Also, there are theories as to why the layout of IKEA stores is so damn confusing, and why the presence of a Walmart in your neighborhood may have caused you to gain weight.
Studies indicate that …
Walmart makes you fat. Two economists traced a decade’s worth of health and population data (between 1996 and 2005), and found that the opening of a Walmart supercenter coincided with a weight gain of 1.5 pounds for the average person living nearby, and the obesity rate rose 2.3%. (One question: How much did the overall obesity rate go up during that same time period?) Read more.
The “last-name effect” makes you more eager to buy stuff. If your surname begins with a letter toward the end of the alphabet (R through Z specifically), you’ve probably become accustomed to standing on the back of the line since grade school. Now, research indicates the result of all this wait-your-turn, second-class citizenship may be that consumers with last names at the end of the alphabet—who perhaps have never gotten over the feeling of losing out and not getting first pick—decide to purchase goods much faster (and correspondingly, with less thought) than their early-in-the-alphabet counterparts. Read more.
(Read: Why ‘For a Limited Time Only’ Makes Shoppers Spend Like Crazy.)
IKEA is designed to be confusing—to spur on impulse purchases. A professor in the UK theorizes that the trademark zig-zagging, maze-like design of an IKEA store is intentionally confusing. Why would the retailer want customers to feel lost and disoriented? Picture the typical IKEA customer who stumbles upon an item that seems somewhat interesting. Scared that he’ll never be able to fight his way back through the maze and find the item later, he picks it up even before he’s sure it’s something he really wants. That’s exactly what IKEA wants to happen. Read more.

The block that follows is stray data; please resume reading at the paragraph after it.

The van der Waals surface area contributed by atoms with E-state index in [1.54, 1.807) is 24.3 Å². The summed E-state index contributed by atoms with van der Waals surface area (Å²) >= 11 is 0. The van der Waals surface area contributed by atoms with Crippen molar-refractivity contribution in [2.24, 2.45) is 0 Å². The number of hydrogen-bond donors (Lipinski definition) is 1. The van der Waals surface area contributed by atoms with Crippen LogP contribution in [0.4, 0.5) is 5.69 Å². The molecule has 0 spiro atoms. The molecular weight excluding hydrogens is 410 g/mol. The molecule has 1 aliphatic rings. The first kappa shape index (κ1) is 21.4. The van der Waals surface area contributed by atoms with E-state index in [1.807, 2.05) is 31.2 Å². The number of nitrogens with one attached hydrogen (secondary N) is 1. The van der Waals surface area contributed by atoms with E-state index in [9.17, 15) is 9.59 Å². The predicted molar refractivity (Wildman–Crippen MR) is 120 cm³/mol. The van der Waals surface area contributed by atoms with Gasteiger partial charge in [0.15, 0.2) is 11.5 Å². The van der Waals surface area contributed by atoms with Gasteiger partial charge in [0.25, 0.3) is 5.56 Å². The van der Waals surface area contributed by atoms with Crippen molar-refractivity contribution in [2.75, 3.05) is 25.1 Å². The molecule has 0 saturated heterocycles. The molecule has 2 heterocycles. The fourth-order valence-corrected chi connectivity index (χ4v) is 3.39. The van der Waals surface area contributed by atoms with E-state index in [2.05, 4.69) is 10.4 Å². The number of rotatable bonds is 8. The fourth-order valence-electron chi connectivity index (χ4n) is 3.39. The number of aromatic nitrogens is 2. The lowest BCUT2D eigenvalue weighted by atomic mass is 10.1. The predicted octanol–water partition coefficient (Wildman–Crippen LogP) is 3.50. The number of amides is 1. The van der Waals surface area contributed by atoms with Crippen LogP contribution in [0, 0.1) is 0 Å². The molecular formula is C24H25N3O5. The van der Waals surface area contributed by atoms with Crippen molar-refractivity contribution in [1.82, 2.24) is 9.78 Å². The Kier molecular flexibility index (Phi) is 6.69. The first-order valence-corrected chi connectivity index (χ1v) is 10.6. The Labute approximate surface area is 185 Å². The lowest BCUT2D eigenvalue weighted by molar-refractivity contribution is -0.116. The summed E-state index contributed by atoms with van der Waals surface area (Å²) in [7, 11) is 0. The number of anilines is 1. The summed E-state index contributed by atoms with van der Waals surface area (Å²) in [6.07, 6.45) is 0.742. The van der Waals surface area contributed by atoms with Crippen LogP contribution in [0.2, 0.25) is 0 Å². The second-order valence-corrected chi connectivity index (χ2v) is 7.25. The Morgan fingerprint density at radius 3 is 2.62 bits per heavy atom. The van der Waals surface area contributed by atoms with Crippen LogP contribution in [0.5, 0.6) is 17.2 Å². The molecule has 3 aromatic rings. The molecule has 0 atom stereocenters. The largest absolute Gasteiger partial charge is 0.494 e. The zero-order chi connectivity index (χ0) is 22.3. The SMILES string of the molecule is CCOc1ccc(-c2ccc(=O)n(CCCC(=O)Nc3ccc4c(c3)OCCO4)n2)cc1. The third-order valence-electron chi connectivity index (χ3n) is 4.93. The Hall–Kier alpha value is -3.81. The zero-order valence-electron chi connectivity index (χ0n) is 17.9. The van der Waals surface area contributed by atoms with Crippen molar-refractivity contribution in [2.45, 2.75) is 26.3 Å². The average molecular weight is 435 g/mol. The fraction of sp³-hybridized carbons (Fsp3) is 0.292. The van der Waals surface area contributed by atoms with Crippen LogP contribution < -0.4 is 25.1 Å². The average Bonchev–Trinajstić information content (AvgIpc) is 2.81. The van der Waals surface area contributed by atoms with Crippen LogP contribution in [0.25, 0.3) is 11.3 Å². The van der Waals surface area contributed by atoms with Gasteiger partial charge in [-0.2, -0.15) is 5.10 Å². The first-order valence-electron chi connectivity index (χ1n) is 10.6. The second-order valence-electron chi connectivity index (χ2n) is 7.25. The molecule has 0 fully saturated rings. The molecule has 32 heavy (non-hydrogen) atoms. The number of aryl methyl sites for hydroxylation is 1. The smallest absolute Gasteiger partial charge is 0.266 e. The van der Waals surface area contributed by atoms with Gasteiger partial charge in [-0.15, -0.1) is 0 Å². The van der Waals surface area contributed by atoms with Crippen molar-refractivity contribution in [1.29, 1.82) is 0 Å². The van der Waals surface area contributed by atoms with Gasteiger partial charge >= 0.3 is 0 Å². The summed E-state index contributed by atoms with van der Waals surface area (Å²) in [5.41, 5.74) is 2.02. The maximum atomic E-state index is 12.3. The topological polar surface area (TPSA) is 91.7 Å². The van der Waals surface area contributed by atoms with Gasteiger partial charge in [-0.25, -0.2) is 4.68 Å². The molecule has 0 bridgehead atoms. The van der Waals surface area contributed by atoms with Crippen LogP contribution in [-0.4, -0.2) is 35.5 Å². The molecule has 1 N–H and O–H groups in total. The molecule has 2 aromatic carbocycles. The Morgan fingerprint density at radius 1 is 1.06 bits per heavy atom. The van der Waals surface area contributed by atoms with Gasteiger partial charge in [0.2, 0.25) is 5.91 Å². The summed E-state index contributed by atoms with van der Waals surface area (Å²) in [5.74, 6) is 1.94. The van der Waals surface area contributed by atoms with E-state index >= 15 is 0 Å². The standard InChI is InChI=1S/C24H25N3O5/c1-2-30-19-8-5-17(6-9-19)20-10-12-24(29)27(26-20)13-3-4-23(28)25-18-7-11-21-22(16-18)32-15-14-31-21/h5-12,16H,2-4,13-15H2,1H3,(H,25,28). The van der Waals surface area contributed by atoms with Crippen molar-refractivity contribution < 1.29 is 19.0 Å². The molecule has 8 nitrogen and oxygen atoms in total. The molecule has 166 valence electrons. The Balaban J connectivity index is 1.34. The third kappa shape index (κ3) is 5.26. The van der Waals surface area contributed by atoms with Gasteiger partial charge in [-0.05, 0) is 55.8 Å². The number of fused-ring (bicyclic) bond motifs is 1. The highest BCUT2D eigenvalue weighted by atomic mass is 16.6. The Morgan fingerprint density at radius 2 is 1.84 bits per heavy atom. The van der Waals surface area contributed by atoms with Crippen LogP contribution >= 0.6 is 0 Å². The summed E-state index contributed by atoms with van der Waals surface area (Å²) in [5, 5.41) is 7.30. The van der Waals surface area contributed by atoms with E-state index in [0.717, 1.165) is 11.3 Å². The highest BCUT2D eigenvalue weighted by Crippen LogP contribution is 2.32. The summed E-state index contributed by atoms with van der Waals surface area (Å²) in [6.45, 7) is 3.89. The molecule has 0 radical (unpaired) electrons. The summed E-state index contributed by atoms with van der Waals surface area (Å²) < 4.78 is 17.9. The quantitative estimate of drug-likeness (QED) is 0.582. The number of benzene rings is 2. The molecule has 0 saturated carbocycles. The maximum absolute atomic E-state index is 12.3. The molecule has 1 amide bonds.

(Read: Q&A with the IKEAhacker.)
The more you earn, the more you feel pressed for time. People don’t necessarily feel rushed based strictly on the ratio of hours worked versus free time. Instead, studies show that a rise in income generally coincides with a rise in time pressure, and it’s not just because people who make more have to work more—because sometimes, they don’t. The idea here is that as people earn more, they value their time more, and therefore they’re more likely to get stressed about a lack of time. Whether they actually lack time or not is a different issue. Read more.
High-end handbag logos actually grew more prominent during the recession. The widespread assumption was that flashy, conspicuous consumer behavior was distasteful during the heart of the recession. A more subdued approach was called for, even among the rich. But guess what? Between January 2008 and May 2009, Gucci and Louis Vuitton made the brand logos on their handbags even more pronounced and identifiable, according to marketing professors who study this kind of thing. Read more.
One high-end purchase begets another. What’s the problem with bringing a beautifully-designed item into your home? Well, such a good may set off a feeling researchers called “aesthetic incongruity resolution,” and this feeling will push you to resolve the aesthetic incongruity. In other words, the new item will make the rest of your house look shabby by comparison, and you’ll want to buy all new stuff to match the gorgeous newcomer. And if you feel compelled to purchase a whole new wardrobe or a whole new kitchen just so that the scene won’t seem so incongruous, that’s a problem. Read more.
(Read: Look in Your Closet for Some Perspective on the Great Recession.)
You will spend money to gain social acceptance. In a series of experiments, participants who felt socially ostracized were more likely to buy goods that made them feel like part of a group, such as a school spirit wristband. When paired with a partner, those who had been made to feel socially excluded were also more apt to buy whatever the partner wanted to buy. Read more.